temperamental


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tem·per·a·men·tal

 (tĕm′prə-mĕn′tl, tĕm′pər-ə-)
adj.
1. Relating to or caused by temperament: our temperamental differences.
2. Excessively sensitive or irritable; moody.
3. Likely to perform unpredictably; undependable: a temperamental motor.

tem′per·a·men′tal·ly adv.

temperamental

(ˌtɛmpərəˈmɛntəl; -prəˈmɛntəl)
adj
1. easily upset or irritated; excitable; volatile
2. of, relating to, or caused by temperament
3. informal working erratically and inconsistently; unreliable: a temperamental sewing machine.
ˌtemperaˈmentally adv

tem•per•a•men•tal

(ˌtɛm pər əˈmɛn tl, -prəˈmɛn-, -pərˈmɛn-)

adj.
1. having or exhibiting a strongly marked, individual temperament.
2. moody, irritable, or excitable.
3. given to erratic behavior; unpredictable.
4. pertaining to temperament; constitutional: temperamental differences.
[1640–50]
tem`per•a•men′tal•ly, adv.
ThesaurusAntonymsRelated WordsSynonymsLegend:
Adj.1.temperamental - relating to or caused by temperament; "temperamental indifference to neatness"; "temperamental peculiarities"
2.temperamental - subject to sharply varying moods; "a temperamental opera singer"
emotional - of more than usual emotion; "his behavior was highly emotional"
3.temperamental - likely to perform unpredictably; "erratic winds are the bane of a sailor"; "a temperamental motor; sometimes it would start and sometimes it wouldn't"; "that beautiful but temperamental instrument the flute"- Osbert Lancaster
undependable, unreliable - not worthy of reliance or trust; "in the early 1950s computers were large and expensive and unreliable"; "an undependable assistant"

temperamental

adjective
2. (Informal) unreliable, unpredictable, undependable, inconsistent, erratic, inconstant, unstable The machine guns could be temperamental.
unreliable reliable, dependable, stable, constant, steady
3. natural, inherent, innate, constitutional, ingrained, congenital, inborn, hard-wired Some temperamental qualities are not easily detected by parents.

temperamental

adjective
1. Given to changeable emotional states, especially of anger or gloom:
Translations
مِزاجي، ذو نَزَوات
náladový
temperamentsfuld
temperamentumos
mislyndur, viîkvæmur
dakikası dakikasına uymayandeğişken mizaçlı

temperamental

[ˌtempərəˈmentl] ADJ
1. (= moody) [person, machine] → caprichoso
2. (= caused by one's nature) → temperamental, por temperamento

temperamental

[ˌtɛmpərəˈmɛntəl] adj
[person] → lunatique, fantasque; [outburst] → d'humeur
[car, machine] → capricieux/euse

temperamental

adj
temperamentvoll, launenhaft (pej); temperamental outburstTemperamentsausbruch m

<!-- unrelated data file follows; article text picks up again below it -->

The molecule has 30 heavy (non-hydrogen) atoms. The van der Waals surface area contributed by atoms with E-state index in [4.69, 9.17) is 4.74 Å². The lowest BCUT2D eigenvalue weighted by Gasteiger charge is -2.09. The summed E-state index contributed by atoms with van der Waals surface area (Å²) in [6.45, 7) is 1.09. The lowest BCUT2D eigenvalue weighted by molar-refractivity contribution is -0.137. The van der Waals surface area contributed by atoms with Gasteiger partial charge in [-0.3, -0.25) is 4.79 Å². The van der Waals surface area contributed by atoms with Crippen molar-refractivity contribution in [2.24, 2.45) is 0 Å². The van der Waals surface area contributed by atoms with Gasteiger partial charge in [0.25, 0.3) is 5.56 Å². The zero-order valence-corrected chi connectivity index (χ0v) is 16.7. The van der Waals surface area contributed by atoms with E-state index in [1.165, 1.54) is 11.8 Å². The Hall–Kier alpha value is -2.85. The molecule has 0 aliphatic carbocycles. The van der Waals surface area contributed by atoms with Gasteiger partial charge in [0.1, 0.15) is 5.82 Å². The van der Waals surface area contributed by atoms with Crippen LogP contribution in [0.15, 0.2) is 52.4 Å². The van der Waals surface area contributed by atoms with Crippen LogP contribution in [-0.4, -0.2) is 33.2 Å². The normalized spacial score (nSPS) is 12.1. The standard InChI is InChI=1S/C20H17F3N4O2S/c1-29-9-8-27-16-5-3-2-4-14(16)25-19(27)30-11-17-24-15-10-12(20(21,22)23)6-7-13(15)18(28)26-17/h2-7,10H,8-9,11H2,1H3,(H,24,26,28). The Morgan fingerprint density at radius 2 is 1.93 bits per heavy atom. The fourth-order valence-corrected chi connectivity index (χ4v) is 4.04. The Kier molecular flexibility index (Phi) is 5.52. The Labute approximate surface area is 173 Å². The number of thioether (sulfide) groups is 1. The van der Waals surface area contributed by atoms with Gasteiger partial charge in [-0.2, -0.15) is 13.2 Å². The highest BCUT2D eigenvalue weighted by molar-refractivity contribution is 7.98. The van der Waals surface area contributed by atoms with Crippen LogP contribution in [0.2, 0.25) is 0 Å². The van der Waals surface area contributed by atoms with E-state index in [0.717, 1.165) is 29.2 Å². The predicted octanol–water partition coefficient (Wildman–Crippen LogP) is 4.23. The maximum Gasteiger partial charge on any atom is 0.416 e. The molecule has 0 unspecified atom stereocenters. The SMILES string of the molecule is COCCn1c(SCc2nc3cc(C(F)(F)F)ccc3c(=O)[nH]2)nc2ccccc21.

machine, carlaunisch (hum); to be temperamentalMucken haben (inf), → launisch sein (hum)
(= caused by temperament) inability, unsuitabilityveranlagungsmäßig; laziness etcangeboren

temperamental

[ˌtɛmprəˈmɛntl] adj
a. (moody, person) → capriccioso/a (fig) (machine) → che fa i capricci
b. (caused by one's nature) → innato/a

temperament

(ˈtempərəmənt) noun
a person's natural way of thinking, behaving etc. She has a sweet/nervous temperament.
ˌtemperaˈmental (-ˈmen-) adjective
emotional; excitable; showing quick changes of mood.
ˌtemperaˈmentally (-ˈmen-) adverb
1. by or according to one's temperament. She is temperamentally unsuited to this job.
2. excitably. She behaved very temperamentally yesterday.
References in classic literature ?
Neither Cleveland nor Harrison, for temperamental reasons, used the magic wire very often.
It is not an individual, temperamental achievement, but simply the skilled use of a captured force, merely another step forward upon the way of universal conquest.
He had the appearance of one who has searched for the leak in life's gas-pipe with a lighted candle; of one whom the clenched fist of Fate has smitten beneath the temperamental third waistcoat-button.
Larry Hegan, who rose ably to the largest demands of Daylight's operations and who had few illusions and less hypocrisy, might have proved a chum had it not been for his temperamental twist.
I am too classical, not enough up-to-date in the interpretative branches of science, and I can only plead the disadvantages of my education and a temperamental slothfulness that prevents me from doing the work.
And by the same token, how was I to guess that her brother Pat's offishness with me was anything else than temperamental gloominess of spirit?
This obstinacy and these poems are only the most conspicuous result of Wordsworth's chief temperamental defect, which was an almost total lack of the sense of humor.
Between two such organisms one would not have expected to find the slightest temperamental accord.
Not that I--a confirmed and, as Furuseth phrased it, a temperamental idealist-- was to be compelled; but that Wolf Larsen stormed the last strongholds of my faith with a vigour that received respect, while not accorded conviction.
A moment later the temperamental peer's dapper figure became visible in silhouette against a background of pale light.
He drew them with a certain complacency, because the instinct of conventional respectability was strong within him, being only overcome by his dislike of all kinds of recognised labour - a temperamental defect which he shared with a large proportion of revolutionary reformers of a given social state.
30pm) ARKWRIGHT may no longer be manning the temperamental till and Granville is looking a lot older, but in some other respects it feels like little has changed in the famous corner shop which first opened its doors in the original series of Open All Hours.